The C-O Bond, Part I: Introduction and the Infrared Spectroscopy of Alcohols

Jan 01, 2017
Volume 32, Issue 1, pg 14–21

The C-O bond is found in many functional groups and has a characteristic infrared signature. In this installment the spectroscopy of this bond is introduced, and we begin a discussion ofthe spectra of alcohols.


It has taken two years and ten columns, but we are done with the infrared spectra of hydrocarbons, at least for now. The unifying theme of those columns was the stretching and bending of the C-H bond. Going forward each large group of columns will have as their unifying theme the spectroscopy of a specific chemical bond. Starting with this column we will be discussing the infrared spectroscopy of the carbon—oxygen single bond, denoted C-O. After this series, there will be groups of columns on the carbonyl (C=O) functional group, and organic nitrogen-containing compounds. At six columns per annum this process may well take a few years. So stay tuned—there’s a lot more to learn, and I doubt I will ever run out of ideas for columns on the broad and fascinating field of infrared spectral interpretation.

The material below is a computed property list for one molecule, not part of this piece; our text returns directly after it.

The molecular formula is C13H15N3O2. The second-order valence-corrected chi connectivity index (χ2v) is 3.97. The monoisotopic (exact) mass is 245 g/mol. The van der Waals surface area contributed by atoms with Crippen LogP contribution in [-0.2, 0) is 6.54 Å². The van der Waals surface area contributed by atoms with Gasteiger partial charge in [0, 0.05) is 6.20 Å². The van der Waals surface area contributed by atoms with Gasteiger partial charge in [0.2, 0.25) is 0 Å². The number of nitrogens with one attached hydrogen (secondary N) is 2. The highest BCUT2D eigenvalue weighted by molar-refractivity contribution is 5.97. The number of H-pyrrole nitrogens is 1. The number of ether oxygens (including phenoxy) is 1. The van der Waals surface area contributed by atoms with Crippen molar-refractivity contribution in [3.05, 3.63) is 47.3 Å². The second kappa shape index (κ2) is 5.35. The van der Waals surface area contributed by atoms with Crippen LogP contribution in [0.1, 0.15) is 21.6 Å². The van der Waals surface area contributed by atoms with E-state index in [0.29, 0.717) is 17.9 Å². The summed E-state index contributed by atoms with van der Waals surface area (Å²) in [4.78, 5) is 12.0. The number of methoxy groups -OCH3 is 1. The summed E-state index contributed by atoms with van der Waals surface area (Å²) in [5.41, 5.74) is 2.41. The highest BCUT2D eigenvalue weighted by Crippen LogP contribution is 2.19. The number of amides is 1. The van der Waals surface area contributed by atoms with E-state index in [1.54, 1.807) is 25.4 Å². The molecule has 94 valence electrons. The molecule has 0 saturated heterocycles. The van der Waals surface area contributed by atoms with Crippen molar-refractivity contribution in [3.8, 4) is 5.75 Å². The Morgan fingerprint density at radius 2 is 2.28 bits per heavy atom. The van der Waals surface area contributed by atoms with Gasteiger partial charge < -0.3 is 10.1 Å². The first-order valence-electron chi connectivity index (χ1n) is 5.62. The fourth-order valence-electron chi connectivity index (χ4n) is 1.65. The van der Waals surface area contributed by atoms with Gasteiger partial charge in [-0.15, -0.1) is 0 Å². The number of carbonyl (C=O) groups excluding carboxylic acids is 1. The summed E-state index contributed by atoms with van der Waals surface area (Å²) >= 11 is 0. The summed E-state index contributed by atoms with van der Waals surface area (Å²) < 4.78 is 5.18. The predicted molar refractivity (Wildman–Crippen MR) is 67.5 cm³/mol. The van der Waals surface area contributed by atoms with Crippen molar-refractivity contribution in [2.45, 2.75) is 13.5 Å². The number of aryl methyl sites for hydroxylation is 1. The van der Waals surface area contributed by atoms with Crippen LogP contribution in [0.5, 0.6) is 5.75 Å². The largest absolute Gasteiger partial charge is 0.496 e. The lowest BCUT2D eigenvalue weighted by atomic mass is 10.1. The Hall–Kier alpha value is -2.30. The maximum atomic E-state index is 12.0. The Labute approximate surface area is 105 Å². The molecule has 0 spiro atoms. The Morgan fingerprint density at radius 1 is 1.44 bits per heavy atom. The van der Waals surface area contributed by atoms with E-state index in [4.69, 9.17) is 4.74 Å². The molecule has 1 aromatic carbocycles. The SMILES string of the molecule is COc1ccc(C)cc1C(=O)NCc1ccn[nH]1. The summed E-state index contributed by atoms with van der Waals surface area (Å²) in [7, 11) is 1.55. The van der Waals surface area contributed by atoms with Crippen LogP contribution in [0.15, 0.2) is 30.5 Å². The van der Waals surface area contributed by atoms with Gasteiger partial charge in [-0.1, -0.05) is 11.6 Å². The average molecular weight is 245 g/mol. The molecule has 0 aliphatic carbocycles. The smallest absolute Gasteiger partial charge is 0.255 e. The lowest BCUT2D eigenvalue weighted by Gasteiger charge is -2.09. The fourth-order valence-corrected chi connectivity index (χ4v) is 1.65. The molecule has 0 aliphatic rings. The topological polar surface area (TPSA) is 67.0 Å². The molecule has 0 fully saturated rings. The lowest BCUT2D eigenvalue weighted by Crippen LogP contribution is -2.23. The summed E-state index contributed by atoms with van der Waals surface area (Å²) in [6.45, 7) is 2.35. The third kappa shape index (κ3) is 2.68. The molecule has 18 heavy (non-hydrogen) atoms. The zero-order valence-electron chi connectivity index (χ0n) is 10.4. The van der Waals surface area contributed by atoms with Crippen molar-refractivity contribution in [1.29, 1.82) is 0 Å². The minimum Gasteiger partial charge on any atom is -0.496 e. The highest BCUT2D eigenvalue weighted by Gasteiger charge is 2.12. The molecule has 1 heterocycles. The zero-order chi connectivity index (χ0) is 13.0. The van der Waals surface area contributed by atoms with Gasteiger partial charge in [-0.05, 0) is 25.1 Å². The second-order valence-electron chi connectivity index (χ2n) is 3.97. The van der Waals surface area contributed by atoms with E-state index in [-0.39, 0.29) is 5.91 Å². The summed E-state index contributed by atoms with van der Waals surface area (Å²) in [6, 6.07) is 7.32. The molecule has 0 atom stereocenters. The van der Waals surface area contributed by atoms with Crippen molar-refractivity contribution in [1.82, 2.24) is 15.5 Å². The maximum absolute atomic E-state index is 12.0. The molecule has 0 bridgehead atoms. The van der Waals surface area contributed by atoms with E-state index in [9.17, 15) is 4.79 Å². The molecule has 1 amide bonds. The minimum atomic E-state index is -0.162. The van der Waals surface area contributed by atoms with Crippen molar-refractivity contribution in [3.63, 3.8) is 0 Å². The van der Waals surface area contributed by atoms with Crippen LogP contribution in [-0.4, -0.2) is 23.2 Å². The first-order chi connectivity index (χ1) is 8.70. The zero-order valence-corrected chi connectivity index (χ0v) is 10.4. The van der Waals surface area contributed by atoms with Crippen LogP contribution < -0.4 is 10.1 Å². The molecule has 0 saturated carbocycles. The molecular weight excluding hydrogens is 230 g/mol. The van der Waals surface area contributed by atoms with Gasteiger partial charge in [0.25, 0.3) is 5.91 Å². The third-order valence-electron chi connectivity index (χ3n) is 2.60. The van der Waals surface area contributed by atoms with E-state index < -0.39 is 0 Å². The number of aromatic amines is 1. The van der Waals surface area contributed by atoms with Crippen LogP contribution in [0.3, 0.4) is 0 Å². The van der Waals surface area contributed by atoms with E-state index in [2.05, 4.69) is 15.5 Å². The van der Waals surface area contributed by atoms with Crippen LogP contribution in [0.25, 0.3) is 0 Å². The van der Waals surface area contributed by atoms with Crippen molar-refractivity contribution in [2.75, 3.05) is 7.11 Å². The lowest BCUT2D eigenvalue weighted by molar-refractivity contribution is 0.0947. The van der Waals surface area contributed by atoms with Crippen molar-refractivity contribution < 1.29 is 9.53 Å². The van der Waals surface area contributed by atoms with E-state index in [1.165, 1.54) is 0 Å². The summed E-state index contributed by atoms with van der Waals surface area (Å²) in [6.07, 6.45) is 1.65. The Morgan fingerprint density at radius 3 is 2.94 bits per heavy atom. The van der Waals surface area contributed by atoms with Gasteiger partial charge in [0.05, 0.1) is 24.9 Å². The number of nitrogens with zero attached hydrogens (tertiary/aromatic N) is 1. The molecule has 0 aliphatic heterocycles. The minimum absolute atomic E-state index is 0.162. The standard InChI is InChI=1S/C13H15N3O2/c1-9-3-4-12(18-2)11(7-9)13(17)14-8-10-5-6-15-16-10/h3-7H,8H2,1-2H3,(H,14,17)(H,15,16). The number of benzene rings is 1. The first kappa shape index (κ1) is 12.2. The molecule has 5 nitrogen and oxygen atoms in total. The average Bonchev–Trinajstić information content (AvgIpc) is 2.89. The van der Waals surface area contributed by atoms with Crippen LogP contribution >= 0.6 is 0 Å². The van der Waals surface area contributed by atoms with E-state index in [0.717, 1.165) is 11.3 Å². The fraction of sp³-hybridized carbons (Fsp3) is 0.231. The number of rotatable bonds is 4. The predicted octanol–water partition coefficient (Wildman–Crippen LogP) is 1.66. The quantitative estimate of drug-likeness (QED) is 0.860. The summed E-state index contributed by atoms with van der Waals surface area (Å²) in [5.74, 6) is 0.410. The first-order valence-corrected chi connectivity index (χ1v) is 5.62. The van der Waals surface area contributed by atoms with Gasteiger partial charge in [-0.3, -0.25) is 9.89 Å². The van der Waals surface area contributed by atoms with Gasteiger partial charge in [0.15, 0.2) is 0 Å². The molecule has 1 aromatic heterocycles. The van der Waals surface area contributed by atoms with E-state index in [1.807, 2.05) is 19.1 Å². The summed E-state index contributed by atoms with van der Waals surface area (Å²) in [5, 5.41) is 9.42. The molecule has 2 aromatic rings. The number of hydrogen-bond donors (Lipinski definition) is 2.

Introduction to C-O Bonds

C-O bonds are polar because of the electronegativity difference between carbon and oxygen, and thus these bonds have a large dipole moment. Recall from a previous column (1) that infrared peak intensities are determined by Beer’s law as shown in equation 1:


A = εlc                             [1]


where A is the absorbance, ε is absorptivity, l is pathlength, and c is concentration.

Also recall (1) that the absorptivity in Beer’s law is determined by the square of the change in dipole moment with respect to change in bond length during a molecular vibration, as stated in equation 2:  


ε = (dµ/dx)2                    [2]


where dµ is the change in dipole moment during a vibration, and dx is the change in bond length during a vibration.  

Like any other chemical bond, C-O bonds are capable of stretching and contracting as shown in Figure 1.  

Figure 1: The stretching vibration of the C-O bond.